(Montreal Gazette) History will be kind to Jean Doré. Friends and colleagues of the former two-term mayor of Montreal have been saying that lately after watching three full-term mayors and two interim mayors spin the revolving door at Montreal city hall since Doré’s ouster in the 1994 municipal election.
However, Doré will never see his entry in the annals of Montreal political history recast in light of the corruption scandals and stagnation that succeeded him.
Doré died of complications of pancreatic cancer on Monday. He was 70.
A form of redress had only recently begun to be paid to Doré’s achievements as mayor, with Montreal city hall’s announcement in April that it would name the public beach at Île Notre-Dame — which had been Doré’s brainchild — after him.
“As time goes on, there’ll be more recognition of that era in Montreal’s history and the foundations that were set,” said Helen Fotopulos, who served closely with Doré as a cultural policy adviser in the mayor’s office before she won a seat as a city councillor in 1994.
Doré, who learned he was terminally ill in the late summer of 2014, granted a handful of interviews to journalists in November — not to discuss his illness, but to justify his record as Montreal’s 39th mayor.
Doré lamented that his adult daughter’s generation of friends were unfamiliar with his administration’s accomplishments because they had become so ingrained that they were taken [for] granted. …

The Doré administration launched what was for its day a revolution in public participation, democratic decision-making and openness at the city, not the least of which included unlocking the bronze double front doors of city hall’s main entrance on Notre-Dame St. E., which Drapeau had ordered shut at some point during his reign. Other changes that were ushered in by Doré’s administration are now so anchored in the city’s day-to-day operations that they’re largely taken for granted.

They included the introduction of regulations to protect Mount Royal from unwanted development and an urban plan to guide development in other parts of the city, the creation of consultative committees of city council and a public-consultation office, the introduction of a question period at city council meetings where the public could enter council chambers and ask questions of the mayor and members of council, decentralization of the city into human-scale administrative districts and the opening of local Accès Montréal offices offering municipal services to residents in multiple languages.

Under the Doré administration, the city also invested massively in non-profit housing, opened the Biodôme, installed modern public art, established new regional parks and introduced clauses in municipal contracts to promote political objectives, such as requiring contractors to pledge they have no investments in the nuclear arms industry or in Apartheid in South Africa. “These were things that Jean Doré lived by,” Fotopulos said of Doré’s interest in using the city’s levers to fight against Apartheid and achieve equality in the city apparatus.
“It was a cabinet in which, I have to say, being non-racist, non-sexist and democratic was a prerequisite.
“It was no longer a one-man show. He was a team man. He was not a prima donna. He had good people around him, and he used their strengths.”
Fotopulos also says that despite Doré’s public image as a technocrat who would explain his decisions and policies in micro-detail at news conferences, he was in fact a warm and friendly person.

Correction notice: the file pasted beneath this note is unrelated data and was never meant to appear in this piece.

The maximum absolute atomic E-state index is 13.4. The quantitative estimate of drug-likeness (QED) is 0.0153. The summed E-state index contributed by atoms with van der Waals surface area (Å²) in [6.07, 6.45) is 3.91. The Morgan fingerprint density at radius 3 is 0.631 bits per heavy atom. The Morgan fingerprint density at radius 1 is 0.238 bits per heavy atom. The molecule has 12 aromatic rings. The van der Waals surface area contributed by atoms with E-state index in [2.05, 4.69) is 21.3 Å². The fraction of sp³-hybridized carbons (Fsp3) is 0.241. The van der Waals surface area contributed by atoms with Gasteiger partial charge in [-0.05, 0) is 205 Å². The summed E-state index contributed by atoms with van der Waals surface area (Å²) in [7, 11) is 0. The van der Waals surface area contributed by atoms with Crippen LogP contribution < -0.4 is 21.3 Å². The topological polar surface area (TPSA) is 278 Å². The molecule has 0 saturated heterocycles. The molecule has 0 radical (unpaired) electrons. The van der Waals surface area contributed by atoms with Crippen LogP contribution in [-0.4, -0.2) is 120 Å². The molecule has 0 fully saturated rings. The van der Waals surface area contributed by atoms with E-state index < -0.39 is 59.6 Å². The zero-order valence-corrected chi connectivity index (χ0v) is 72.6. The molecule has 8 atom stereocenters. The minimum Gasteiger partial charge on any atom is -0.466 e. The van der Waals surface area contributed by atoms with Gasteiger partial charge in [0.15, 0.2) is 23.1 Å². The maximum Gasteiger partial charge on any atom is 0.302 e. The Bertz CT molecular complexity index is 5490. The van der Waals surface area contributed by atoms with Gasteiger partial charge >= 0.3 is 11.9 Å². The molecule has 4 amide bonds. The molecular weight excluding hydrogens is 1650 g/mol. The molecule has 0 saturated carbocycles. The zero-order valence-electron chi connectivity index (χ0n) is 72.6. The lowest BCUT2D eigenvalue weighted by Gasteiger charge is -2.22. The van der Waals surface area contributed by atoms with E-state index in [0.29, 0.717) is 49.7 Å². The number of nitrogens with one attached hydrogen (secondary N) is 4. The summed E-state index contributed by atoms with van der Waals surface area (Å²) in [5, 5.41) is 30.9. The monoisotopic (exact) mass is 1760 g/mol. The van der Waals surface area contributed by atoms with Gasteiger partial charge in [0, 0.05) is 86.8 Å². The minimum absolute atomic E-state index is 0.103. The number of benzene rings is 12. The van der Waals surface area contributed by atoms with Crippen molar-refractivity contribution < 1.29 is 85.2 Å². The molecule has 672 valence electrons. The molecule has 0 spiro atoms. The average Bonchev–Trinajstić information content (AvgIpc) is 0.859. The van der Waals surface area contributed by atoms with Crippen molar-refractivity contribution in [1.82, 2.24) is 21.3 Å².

“We all know he can go overboard in explaining how a piece of machinery is put together,” she said. “But on a personal level, he was fun.”

Jean Doré, former mayor, remembered by Montrealers

Jean Doré Dec 2014 DTNs in backgroundJean Doré et le RCM, quel bilan?
(Journal de Montréal) Lors de la rencontre des anciens du RCM en décembre dernier, un événement visant à rendre hommage au maire Jean Doré, son ami et ancien vice-président du Comité exécutif de Montréal, André Lavallé a rédigé un texte soulignant les réalisations de «Monsieur le maire Doré». Avec son aimable autorisation, en cette journée des funérailles de monsieur Doré, nous reproduisons ce texte.

Un dernier hommage à Jean Doré

(La Presse) Plusieurs centaines de personnes, dont le premier ministre du Québec Philippe Couillard, sont venues saluer pour une dernière fois, dimanche, l’ancien maire de Montréal Jean Doré, qui était exposé en chapelle ardente à l’hôtel de ville de Montréal. Toutes ont reconnu sa «passion» pour sa ville et l’important héritage qu’il a laissé dans la métropole et au Québec
Jean Doré salué une dernière fois
(La Presse) La cérémonie s’est ouverte à 10h00 avec un discours du maire Denis Coderre. « Dans les dernières semaines, nous avons tous le sentiment qu’il a retrouvé la place qu’il mérite dans l’histoire de Montréal », a-t-il déclaré. « La reconnaissance est la mémoire du coeur, ce que nous ressentons aujourd’hui c’est beaucoup de reconnaissance, un respect profond. »

Jean Doré at Wednesday NightJean Doré Jacques Clément and Yvette Bionid at Wednesday Night

2 Comments on "Jean Doré (1944-2015) R.I.P."

  1. Diana Thebaud Nicholson June 18, 2015 at 2:04 pm · Reply

    Jean Doré’s funeral to be held Monday at Montreal city hall
    A civic funeral for former mayor Jean Doré will held Monday at Montreal’s city hall, with visitation services over the weekend, Mayor Denis Coderre announced Wednesday.
    Saturday’s visitation will be open to family, close friends and dignitaries. Sunday’s visitation at city hall will be open to the public, from 10 a.m. to 8 p.m. It was Doré’s wish to have his funeral at city hall, Coderre told reporters earlier this week. It’s a rare, if not unheard of, event in the city’s history.
    [Update] The civic funeral service for former Montreal mayor Jean Doré will be held on Monday, June 22 at Montreal City Hall.
    At 10 a.m., a non-religious service will be held for Doré’s family, invited friends and dignitaries.

  2. Diana Thebaud Nicholson June 19, 2015 at 12:47 pm · Reply

    Montreal firefighters to clean up trucks for Jean Doré’s funeral
    Firefighters will peel stickers off trucks, wear dress uniforms as tribute to former mayor
    In a statement released Friday, the union says firefighters will peel off the stickers that have been plastered on their trucks for months before Monday.
    Firefighters in dress uniform will form honour guards at City Hall for people attending the public visitation this weekend to pay tribute to Doré, as well as at his funeral Monday.
    “His ability to listen, his engagement and the confidence that the ex-mayor Doré invested in firefighters more than justifies that we pay him this homage,” said Ronald Martin, president of the firefighters union, in the statement.